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Big Ten Throws Down The Gauntlet: No More FCS Opponents

gauntletIf you don’t think the Big Ten is serious about trying to force the SEC to up the level of its non-conference competition, you’re not paying attention.  On Monday, Big Ten commissioner Jim Delany said his league would be moving to a nine- or 10-game league schedule.  Last night, Wisconsin AD Barry Alvarez said the following:

 

“The non-conference schedule in our league is ridiculous.  It’s not very appealing… So we’ve made an agreement that our future games will all be Division I schools.  It will not be FCS schools.”

 

How soon the Big Ten can go to that new standard depends on its members’ existing contracts with FCS opponents.  Still, it’s clear that the Big Ten is trying to create better content for its own Big Ten Network and toughen its teams’ strength of schedule numbers at the same time.

Ah, but will the SEC follow suit?

This past season, the league’s 14 teams played 15 FCS foes.  You can be sure the league’s television partners would prefer more/better choices when it comes to setting their broadcast schedules.

For fans who are against a nine-game SEC schedule and also enjoy playing FCS foes — I took a lot of heat last year from Mississippi State fans who told me they enjoyed attending creampuff games, thank ya very much — the guess here is that you won’t be pleased when the league formally reveals its plans for an SEC Network.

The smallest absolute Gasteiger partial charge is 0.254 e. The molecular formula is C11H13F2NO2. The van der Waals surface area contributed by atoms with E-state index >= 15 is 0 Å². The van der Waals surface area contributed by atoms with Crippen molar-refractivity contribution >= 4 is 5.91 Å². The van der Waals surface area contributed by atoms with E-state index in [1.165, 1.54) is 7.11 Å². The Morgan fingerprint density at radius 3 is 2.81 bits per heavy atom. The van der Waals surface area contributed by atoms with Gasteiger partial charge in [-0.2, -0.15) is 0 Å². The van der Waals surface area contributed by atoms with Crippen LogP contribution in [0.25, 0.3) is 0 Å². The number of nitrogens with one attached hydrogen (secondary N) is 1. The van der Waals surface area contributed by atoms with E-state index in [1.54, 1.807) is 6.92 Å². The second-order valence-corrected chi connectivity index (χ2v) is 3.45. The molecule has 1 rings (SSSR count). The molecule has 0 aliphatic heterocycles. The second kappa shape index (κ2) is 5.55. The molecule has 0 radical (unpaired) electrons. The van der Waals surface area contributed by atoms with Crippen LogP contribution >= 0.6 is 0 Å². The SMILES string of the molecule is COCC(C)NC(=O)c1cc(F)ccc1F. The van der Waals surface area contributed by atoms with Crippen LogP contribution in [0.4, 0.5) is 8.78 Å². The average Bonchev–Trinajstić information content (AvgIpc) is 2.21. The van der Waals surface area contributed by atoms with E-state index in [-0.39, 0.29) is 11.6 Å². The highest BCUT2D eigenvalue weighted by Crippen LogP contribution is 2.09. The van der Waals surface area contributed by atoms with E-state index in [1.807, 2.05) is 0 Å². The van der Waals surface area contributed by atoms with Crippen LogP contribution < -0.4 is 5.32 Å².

It’s a virtual lock that there would be more money to be made as well as better odds of placing multiple teams in the new football playoff with rougher, tougher schedules.  Mike Slive and the SEC’s presidents certainly recognize that fact.

 

 


9 comments
DanHogan
DanHogan

I read an article on this subject on an ACC-focused site and something stuck with me.  It was a small thing at the time and I've since been unable to find that page (wish I could give credit).  Why not allow teams to stage a single exhibition game against an FCS opponent?  You align the games in about the same time frame as the spring intra-squad games and they can be televised to whatever extent the conferences and networks like. 

 

It solves any of the problems that come from playing a 13th in-season game or adding an exhibition game to the current 12-game season.  We all know that voters will use a game in their decision-making process regardless of being exhibition or not, and there's no extension to the length of the season.  And, these games would be of greater value to the teams themselves as opportunities to see their newest players on the field in that environment and provide a mid-spring evaluation point for players and units as a whole. 

 

Win, win.  No?

DanHogan
DanHogan